St. Ferdinand School Class of 1953 reunites for 70th anniversary

By Michelle Martin | Staff writer
Wednesday, June 14, 2023

St. Ferdinand School Class of 1953 reunites for 70th anniversary

Former classmates of St Ferdinand Class of 1953 met for a luncheon reunion to celebrate their 70th anniversary at Colletti's Restaurant 5707 N. Central Ave., on June 4, 2023. They were honored at a Mass at the church before the luncheon. Eighty students are still alive from the original class of 120. (Karen Callaway/Chicago Catholic)
Howard Pettinger takes table shots of his classmates before lunch. (Karen Callaway/Chicago Catholic)
John O’Connor talks with classmate Robert Miller before lunch. (Karen Callaway/Chicago Catholic)
Right, Ron Mroz shares a photo with classmates Joan Klukley, Joseph Giuliano and Carol Tylutki. (Karen Callaway/Chicago Catholic)
James Marturano looks over class photos on display. (Karen Callaway/Chicago Catholic)
Jeanne Summers and Angela Stella visit during the luncheon. (Karen Callaway/Chicago Catholic)
Family, spouses and friends joined the classmates for the celebration. (Karen Callaway/Chicago Catholic)
Classmates pose for a photo. (Karen Callaway/Chicago Catholic)
Class photo from 1953. (Karen Callaway/Chicago Catholic)

About two dozen members of St. Ferdinand School’s class of 1953 gathered in front of the church at Barry and Mason avenues in Chicago on June 4 to celebrate 70 years since they graduated.

“The neighborhood has changed so much,” said Patricia Tierney Barch. “All the little houses on Belmont are gone, with the businesses and three-flats now. But this block looks just the same.”

The classmates, most of whom are now 83 years old, reminisced about the BVM sisters crossing Mason Avenue in single file in their habits as they walked from the convent to the school, the pastor flooding the parking lot at Belmont and Mason so they could skate in the winter and catching garter snakes in the empty lot on the other side of Belmont Avenue, now part of the campus of St. Patrick High School.

“My big thank-you is to the sisters,” said Jeanne Summers Karabin. “They had 60 to 65 kids in a class.”

The class was welcomed at Mass by St. Ferdinand pastor Father Peter Gnoinski, who noted that they were sitting in the same pews that St. Ferdinand’s 2023 graduates had occupied at their commencement the day before.

Barch and Carol Holz Ideler, best friends since kindergarten who attended St. Ferdinand School and Notre Dame High School for Girls together, both attended the reunion.

“We really just enjoy each other’s company,” Barch said, explaining why the class has had several reunions, in addition to gathering for lunch in the spring and fall in recent years. “We look at ourselves and say, ‘How did we get this old?’”

The driving force behind the reunions, several alumni said, is their classmate Howard Pettinger. Pettinger keeps in touch with everyone he can find — he believes about 80 of the 128 class of 1953 graduates are still living, and more than 60 are connected by email.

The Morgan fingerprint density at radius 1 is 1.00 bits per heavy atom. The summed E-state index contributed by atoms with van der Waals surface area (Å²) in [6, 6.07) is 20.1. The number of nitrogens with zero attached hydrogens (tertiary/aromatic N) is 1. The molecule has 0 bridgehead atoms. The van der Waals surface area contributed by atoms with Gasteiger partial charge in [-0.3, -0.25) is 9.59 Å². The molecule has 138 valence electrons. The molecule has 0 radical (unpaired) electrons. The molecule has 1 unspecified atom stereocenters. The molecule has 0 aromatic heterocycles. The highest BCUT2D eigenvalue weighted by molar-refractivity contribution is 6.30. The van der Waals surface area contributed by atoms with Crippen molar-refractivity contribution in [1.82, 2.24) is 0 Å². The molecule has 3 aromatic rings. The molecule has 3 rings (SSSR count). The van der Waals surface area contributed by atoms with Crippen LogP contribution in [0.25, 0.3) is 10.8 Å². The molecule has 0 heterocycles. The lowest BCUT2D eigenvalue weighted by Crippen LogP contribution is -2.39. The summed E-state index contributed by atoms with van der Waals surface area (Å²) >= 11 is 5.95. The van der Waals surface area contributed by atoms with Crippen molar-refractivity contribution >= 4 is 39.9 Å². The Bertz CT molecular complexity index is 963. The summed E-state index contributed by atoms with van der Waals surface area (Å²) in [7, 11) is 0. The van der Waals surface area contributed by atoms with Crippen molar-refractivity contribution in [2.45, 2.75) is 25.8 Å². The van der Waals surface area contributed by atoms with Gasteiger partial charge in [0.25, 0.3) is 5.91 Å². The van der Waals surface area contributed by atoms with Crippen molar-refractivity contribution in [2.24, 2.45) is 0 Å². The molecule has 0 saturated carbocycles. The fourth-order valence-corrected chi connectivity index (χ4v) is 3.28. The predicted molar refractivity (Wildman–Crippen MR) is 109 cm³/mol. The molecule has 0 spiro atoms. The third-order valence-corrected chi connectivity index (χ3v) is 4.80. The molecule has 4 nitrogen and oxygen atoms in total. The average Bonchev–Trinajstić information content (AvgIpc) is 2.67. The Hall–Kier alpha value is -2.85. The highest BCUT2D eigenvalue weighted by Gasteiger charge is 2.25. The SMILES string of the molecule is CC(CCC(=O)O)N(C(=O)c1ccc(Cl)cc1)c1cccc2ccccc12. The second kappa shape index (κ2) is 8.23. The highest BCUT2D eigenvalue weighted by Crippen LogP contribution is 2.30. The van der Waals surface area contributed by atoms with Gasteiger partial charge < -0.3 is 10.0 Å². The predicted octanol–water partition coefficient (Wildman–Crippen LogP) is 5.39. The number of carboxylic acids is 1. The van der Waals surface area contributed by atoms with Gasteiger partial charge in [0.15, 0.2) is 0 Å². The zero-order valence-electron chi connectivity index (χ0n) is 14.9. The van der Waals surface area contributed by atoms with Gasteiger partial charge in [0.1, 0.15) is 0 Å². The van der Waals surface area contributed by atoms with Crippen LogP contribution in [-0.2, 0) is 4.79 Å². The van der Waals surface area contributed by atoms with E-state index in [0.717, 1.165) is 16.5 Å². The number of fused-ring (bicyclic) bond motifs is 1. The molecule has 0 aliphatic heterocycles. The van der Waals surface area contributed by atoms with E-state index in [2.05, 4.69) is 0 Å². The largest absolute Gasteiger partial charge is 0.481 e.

He’s the one who sends out a group email when someone has something good to announce, and to share an obituary when someone dies.

“If it weren’t for Howard, it wouldn’t happen,” said Eleanor Baran Berge.

Berge and Ed McAuliffe have stayed friends over the years; McAuliffe used to fish with Berge’s husband before he passed away. Now Berge lives in Niles and McAuliffe has moved to Wood Dale.

“I think life was just simpler then,” Berge said, recalling her elementary school days in the 1940s and 1950s. “It was easier.”

Everyone was dismissed from school and walked home for lunch, although it could be a quick turnaround for those who lived further away.

Pettinger said the class of 1953 grew up at “the exact right time.”

They were babies and young children during World War II, and graduated from high school between the end of the Korean War and the beginning of the Vietnam War. Some members of the class were drafted, and at least a couple of the boys were still in the military when the Vietnam War heated up, but none were killed there, he said.

Children were generally allowed to roam freely when they were growing up, he said, so members of the class could get together on their own, walking or riding their bikes to friends’ houses.

“We could get on a bike and ride away for the whole day and everybody knew they had to be home for dinner,” Pettinger said.

There were basement parties with snacks and dancing by the time they were in eighth grade.

“I had like 500 45s,” he said. “I would bring the records.”

Now there’s more talking than dancing, mostly about the old times, Pettinger said. While most people who attended the reunion still live in the Chicago area, he was expecting guests from neighboring states like Wisconsin and from as far away as Arizona and Hawaii.

Organizers made name tags for the luncheon that followed Mass with each person’s eighth grade picture, just in case they were hard to recognize after all these years, and Pettinger was building a file of photos and other memorabilia to send to classmates who couldn’t make it.

“The 60th reunion was supposed to be our last,” he said. “But now? Who knows?”


  • catholic schools

Related Articles